Motsick: Medium and large shippers prefer to negotiate the price and minimum quantity commitment (MQC) directly with the ocean carriers and then let the freight forwarder take care of the bookings and customs clearance. This allows the shipper to gain the name recognition with the carrier – which typically equates to a higher level of service.
Small to medium sized shippers prefer to use NVOCCs (non-vessel operating common carriers) as they may have better rapport, such as quicker response time to quotes and bookings, than the carrier.
Some use the hybrid model, having both NVOCC’s and Carriers in their pocket. This gives the shipper greater flexibility with transport pricing/service options.
LM: What is the typical engagement model for mega shippers?
Motsick: That depends on the shipper’s corporate culture. Some large shippers have separate procurement departments, which are very familiar with the bid processes. For other shippers, the negotiating party may come from senior or mid-level management of their transportation department. Depending on how many port pairs, it could be as formal as an Ocean bid RFP or as simple as simple as an exchange of emails followed with a service contract.
LM: How do shippers short list the ocean freight carriers? Is it through the reverse-bidding process or is there any other mechanism?
Motsick: It boils down to who provides service to the required port pairs and then it becomes a price/transit time/ customer service issue.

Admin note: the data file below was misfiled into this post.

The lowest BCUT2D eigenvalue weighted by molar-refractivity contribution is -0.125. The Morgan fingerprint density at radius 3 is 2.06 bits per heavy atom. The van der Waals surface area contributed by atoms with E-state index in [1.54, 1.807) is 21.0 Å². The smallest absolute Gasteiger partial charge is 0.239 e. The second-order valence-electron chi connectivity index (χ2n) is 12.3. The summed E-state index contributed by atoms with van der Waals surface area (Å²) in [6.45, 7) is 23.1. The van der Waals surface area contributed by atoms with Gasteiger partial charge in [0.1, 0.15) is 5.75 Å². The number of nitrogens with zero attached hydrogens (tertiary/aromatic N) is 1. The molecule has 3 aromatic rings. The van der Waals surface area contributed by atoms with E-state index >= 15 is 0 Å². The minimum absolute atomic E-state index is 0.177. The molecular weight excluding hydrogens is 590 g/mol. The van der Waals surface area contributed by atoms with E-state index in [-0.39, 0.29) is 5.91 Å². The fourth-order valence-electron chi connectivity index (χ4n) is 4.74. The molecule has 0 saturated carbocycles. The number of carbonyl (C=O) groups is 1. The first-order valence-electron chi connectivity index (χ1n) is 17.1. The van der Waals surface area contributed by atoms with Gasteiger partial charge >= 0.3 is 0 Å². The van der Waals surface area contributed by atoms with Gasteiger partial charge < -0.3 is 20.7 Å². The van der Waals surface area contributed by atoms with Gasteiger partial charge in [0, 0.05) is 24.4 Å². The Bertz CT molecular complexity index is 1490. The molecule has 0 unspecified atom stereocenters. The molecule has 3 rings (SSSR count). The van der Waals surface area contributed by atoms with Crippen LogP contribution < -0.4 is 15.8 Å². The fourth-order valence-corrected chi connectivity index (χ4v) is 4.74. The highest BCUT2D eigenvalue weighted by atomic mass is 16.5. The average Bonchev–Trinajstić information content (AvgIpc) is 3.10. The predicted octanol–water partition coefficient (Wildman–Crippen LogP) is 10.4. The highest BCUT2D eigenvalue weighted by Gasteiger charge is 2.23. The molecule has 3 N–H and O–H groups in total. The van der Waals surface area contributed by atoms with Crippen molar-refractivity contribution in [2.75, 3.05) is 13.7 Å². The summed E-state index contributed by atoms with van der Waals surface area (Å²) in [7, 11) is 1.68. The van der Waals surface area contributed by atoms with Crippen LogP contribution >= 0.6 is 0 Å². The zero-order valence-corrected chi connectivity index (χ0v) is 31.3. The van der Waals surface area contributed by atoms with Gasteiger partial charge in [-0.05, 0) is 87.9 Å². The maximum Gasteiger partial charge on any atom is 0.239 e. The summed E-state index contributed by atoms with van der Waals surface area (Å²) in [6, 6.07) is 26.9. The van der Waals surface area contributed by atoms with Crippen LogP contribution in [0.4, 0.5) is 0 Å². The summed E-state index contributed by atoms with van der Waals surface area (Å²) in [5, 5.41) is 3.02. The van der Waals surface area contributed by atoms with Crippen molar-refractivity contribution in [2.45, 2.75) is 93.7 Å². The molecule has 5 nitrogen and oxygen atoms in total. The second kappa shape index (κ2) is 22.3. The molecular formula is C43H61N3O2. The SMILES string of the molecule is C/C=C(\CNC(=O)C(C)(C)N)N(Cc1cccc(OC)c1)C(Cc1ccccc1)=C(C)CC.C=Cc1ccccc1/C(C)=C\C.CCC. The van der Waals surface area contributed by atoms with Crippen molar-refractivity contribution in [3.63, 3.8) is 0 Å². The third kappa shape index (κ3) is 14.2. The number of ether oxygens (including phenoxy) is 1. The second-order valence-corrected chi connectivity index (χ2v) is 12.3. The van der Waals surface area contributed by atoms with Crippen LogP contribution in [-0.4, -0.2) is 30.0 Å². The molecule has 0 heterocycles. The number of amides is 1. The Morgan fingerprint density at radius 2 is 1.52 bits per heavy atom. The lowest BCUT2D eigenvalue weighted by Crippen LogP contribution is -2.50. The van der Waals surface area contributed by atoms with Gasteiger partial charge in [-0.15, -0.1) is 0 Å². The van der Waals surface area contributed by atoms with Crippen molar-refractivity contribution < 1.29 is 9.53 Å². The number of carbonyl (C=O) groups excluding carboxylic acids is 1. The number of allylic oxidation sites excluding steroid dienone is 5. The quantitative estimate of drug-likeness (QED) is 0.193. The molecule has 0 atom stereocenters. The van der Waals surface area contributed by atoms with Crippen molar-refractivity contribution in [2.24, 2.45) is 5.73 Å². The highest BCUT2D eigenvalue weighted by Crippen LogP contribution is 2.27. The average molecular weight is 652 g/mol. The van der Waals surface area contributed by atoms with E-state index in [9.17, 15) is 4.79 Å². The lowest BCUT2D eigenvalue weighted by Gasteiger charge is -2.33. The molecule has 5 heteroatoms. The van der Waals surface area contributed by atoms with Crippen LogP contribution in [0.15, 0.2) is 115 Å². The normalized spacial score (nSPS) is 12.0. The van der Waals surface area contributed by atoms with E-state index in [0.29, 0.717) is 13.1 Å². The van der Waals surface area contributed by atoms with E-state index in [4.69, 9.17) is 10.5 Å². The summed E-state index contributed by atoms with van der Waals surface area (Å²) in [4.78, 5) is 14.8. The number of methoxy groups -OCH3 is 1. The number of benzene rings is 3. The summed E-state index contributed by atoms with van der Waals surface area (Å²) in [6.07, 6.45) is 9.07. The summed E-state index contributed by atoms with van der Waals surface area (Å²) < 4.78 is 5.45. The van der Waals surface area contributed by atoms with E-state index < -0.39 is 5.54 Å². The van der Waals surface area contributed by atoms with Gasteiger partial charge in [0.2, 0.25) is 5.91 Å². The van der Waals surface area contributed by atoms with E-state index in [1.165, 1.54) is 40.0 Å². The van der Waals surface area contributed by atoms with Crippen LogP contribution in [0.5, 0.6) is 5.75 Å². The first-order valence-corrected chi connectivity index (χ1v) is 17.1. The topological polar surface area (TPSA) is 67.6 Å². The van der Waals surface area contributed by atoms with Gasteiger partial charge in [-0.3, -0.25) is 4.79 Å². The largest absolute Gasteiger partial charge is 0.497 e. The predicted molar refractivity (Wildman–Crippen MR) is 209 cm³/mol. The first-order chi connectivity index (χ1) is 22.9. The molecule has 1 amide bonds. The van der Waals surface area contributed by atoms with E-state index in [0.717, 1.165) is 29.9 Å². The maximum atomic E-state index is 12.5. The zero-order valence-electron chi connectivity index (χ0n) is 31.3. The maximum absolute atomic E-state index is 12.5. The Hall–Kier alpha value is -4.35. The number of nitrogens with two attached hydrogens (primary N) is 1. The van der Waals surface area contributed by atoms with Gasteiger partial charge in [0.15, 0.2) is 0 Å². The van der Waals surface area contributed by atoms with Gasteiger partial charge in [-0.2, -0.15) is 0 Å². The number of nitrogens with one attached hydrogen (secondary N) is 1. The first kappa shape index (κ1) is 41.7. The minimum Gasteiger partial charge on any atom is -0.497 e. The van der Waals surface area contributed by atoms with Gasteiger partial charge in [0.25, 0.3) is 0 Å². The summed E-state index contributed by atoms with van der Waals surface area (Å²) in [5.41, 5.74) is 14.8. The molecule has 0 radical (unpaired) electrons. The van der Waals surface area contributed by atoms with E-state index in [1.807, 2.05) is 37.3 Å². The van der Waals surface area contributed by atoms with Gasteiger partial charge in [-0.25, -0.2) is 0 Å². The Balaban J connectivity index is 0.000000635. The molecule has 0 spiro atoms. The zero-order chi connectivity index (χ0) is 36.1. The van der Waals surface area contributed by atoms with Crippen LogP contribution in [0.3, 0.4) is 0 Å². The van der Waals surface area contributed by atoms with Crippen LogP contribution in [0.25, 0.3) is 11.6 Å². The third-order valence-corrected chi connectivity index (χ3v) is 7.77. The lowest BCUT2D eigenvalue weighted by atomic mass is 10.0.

The bid process is the primary factor in the selection of ocean carriers. Other factors that impact the selection decision include service levels (direct experience or reputation); perceived space availability; global reach of the carrier (if needed), and unique service offerings.
LM: Do these shippers enter in multi-year contracts or do they enter annual contracts (or are there any short-term contracts as well)?
Motsick: Both. They can usually get a price advantage for a multi-year contract, but if the market drops it is harder to get rate reductions when locked into a multi year contract. But similarly, if the shipper opts for a one-year contract, they run the risk of increased rates when the contract is up and if market conditions are strong. Even in these agreements, the carriers opt to include “mutually agreed upon General Rate Increases (GRIs)” in the contracts’ terms.
LM: How do these companies renew their contracts after their engagement agreement expires? Do these companies again adopt the short-listing process and select the shippers based on pre-decided parameters, or do these shippers negotiate with their incumbent service provider only?
Motsick: It completely depends on how satisfied the shipper has been with the carrier. If very satisfied, a simple renegotiation or an extension of the existing contact with incumbent carrier (s) will often suffice. If the shipper is not satisfied, then it is back to sending out a new ocean bid ( RFP) and starting the process over again.
About the AuthorPatrick Burnson, Executive Editor Patrick Burnson is executive editor for Logistics Management and Supply Chain Management Review magazines and web sites. Patrick is a widely-published writer and editor who has spent most of his career covering international trade, global logistics, and supply chain management. He lives and works in San Francisco, providing readers with a Pacific Rim perspective on industry trends and forecasts. You can reach him directly at [email protected]